Statistics on Challenge, Loss and Transition

  • 13 million people are currently grieving the death of someone they love.
  • 4% of children between the ages of 5 and 16 have experienced the death of a parent or sibling; 6% of children between the ages of 5 and 16 have experienced the death of a close family friend; 13% of children between the ages of 5 and 16 have experienced the death of a grandparent.
  • Over a fifteen-year period, couples who miscarried had a 22% higher risk of breaking up than couples who carried a baby to term. Couples who experienced a stillbirth were 40% more likely to breakup.
  • 6 million people are suffering an intimate or romantic breakup.
  • 5 million people are facing divorce.
  • Divorce is the second most stressful life event, preceded only by the death of a spouse.
  • Divorced or widowed people have 20% more chronic health conditions such as heart disease, diabetes, or cancer than married people.
  • A person’s happiness level drops as she approaches divorce, although there is rebounding over time if the person works at it.
  • While children of divorce are at greater risk (and therefore need support), most will not have major problems.
  • 15 million people in the United States alone suffer from depression.
  • 15-20% of cardiac patients suffer depression after a heart attack, or a diagnosis of heart disease.
  • Only 20% of those who develop depression receive adequate treatment.
  • Women have higher risks (twice as much) of developing depression compared to men.
  • The main reasons for depression in men are separation after marriage, being widowed, or divorce.
  • One in seven men will develop depression within six months of becoming unemployed.
  • Men are more likely to acknowledge symptoms of fatigue, irritability, loss of interest/pleasure in activities, and sleep disturbances, whereas women are more likely to report feelings of sadness, worthlessness, and/or excessive guilt.
  • Men are more likely than women to turn to alcohol or drugs when they are depressed.
  • In a year nearly 13-14 million people experience a depressive disorder.
  • 97% of those reporting depression are of the opinion that their work, home life and relationships suffered as a result of it.
  • In the US nearly 2.5 % of children and nearly 8.3 % of adolescents suffer from depression.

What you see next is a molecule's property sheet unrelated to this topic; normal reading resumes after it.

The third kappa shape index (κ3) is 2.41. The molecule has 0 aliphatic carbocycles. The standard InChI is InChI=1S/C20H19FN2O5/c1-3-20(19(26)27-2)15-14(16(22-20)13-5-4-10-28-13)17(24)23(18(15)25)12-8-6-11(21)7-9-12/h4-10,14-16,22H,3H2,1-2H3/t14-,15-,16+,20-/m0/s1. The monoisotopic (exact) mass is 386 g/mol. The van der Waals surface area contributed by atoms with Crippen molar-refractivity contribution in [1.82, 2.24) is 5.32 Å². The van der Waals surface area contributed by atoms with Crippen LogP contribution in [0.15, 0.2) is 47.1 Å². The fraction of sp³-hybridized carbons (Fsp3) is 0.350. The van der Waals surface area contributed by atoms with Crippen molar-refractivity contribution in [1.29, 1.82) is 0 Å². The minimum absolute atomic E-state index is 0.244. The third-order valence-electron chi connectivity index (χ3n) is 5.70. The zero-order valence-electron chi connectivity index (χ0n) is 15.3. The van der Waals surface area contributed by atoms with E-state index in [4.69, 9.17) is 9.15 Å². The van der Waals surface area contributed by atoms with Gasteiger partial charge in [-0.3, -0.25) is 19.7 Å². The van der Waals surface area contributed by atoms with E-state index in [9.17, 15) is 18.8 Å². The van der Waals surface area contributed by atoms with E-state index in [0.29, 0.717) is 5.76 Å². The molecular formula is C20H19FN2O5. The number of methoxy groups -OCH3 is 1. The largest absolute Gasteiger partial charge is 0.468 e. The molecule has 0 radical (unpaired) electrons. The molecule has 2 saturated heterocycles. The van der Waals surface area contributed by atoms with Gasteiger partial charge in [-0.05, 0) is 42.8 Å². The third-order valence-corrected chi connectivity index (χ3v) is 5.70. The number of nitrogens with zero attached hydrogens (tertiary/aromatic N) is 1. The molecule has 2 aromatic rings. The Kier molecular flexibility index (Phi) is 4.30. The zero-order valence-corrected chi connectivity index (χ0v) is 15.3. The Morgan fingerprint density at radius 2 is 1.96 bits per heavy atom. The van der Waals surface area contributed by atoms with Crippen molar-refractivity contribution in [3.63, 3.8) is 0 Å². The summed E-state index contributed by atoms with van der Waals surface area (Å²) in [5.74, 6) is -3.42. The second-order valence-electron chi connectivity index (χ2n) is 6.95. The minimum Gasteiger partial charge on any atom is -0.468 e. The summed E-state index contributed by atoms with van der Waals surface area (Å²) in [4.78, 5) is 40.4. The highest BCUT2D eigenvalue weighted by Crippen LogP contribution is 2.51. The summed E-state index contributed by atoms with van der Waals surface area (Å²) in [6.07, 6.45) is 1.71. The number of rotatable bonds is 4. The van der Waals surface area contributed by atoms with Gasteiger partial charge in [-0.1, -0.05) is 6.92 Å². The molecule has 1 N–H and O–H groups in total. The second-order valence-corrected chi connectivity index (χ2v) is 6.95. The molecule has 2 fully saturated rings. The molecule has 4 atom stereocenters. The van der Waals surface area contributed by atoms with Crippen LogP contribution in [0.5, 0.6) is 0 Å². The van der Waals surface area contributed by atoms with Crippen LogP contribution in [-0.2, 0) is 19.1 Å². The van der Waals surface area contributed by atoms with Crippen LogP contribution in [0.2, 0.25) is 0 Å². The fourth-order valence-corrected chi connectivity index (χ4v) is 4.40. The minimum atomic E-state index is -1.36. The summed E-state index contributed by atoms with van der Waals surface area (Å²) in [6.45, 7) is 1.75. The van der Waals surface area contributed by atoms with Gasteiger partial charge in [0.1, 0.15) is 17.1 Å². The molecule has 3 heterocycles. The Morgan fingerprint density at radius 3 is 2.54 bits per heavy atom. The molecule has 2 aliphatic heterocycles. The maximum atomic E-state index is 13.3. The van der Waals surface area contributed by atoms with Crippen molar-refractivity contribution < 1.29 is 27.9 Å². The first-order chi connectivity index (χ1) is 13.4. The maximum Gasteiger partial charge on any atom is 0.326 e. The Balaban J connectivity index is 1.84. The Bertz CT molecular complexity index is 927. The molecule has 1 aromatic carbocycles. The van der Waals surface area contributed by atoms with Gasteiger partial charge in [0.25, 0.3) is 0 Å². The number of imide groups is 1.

• Depression weakens the immune system and so one becomes susceptible to physical disorders.
  • 19.1 million Americans and of age group 18 to 54-years-old suffer from anxiety disorders.
  • Suicide is the 11th leading cause of death in the US.
  • Suicide results from many complex sociocultural factors and is more likely to occur particularly during periods of socioeconomic, family and individual crisis situations (e.g. loss of a loved one, unemployment, financial crisis, health challenge).
  • Although grief is most commonly referred to in terms of death, individuals can also experience grief over other life-altering events, such as divorce, losing a job, or relocating.
  • Only 10% of grieving people will ever seek professional help—mental, spiritual, or otherwise.
  • There is no set length for the grieving period; in intense cases, grief can last for several years or more.
  • The sadness that inevitably comes from grief and loss does not necessarily equate to clinical depression.
  • People who are emotionally healthy are better able to handle life’s inevitable challenges, build strong relationships, and lead productive, fulfilling lives.
  • Human beings thrive in communities. Increasing studies show the emotional and physical health benefits gained by spending time with friends and in groups and participating in community.

 

References:

Grohol, J. M. “After Divorce Happiness Levels Decrease And May Never Completely Rebound.” Psychological Science. http://psychcentral.com/blog/archives/2005/12/18/after-divorce-happiness-levels-decrease-and-may-never-completely-rebound/

Borchard, T. J. “12 Depression Busters for Divorce.” Belief.net.com. http://www.beliefnet.com/wellness/health/12-depression-busters-for-divorce.aspx#ixzz1EmWO3G1g .

Other resources include the Journal of Health and Social Behavior, National Institute of Mental Health, Department of Human Development and Family Science at Ohio State University, the Centre for Mental Health Services, the World Health Organization, American Psychological Association, and Cleveland Clinic.

10 Best Things To Say To Someone In Pain

Seeing a friend or loved one in pain is never easy. While we want to be helpful, the truth is that sometimes the experience …

What You Need To Know About Grief

Anytime a person or group loses something meaningful, grief can ensue. Grief is a complex and natural response to loss. While …

How To Make An Ethical Decision

In the course of the day we make hundreds of decisions—from when to get out of bed and what to eat, to how to organize …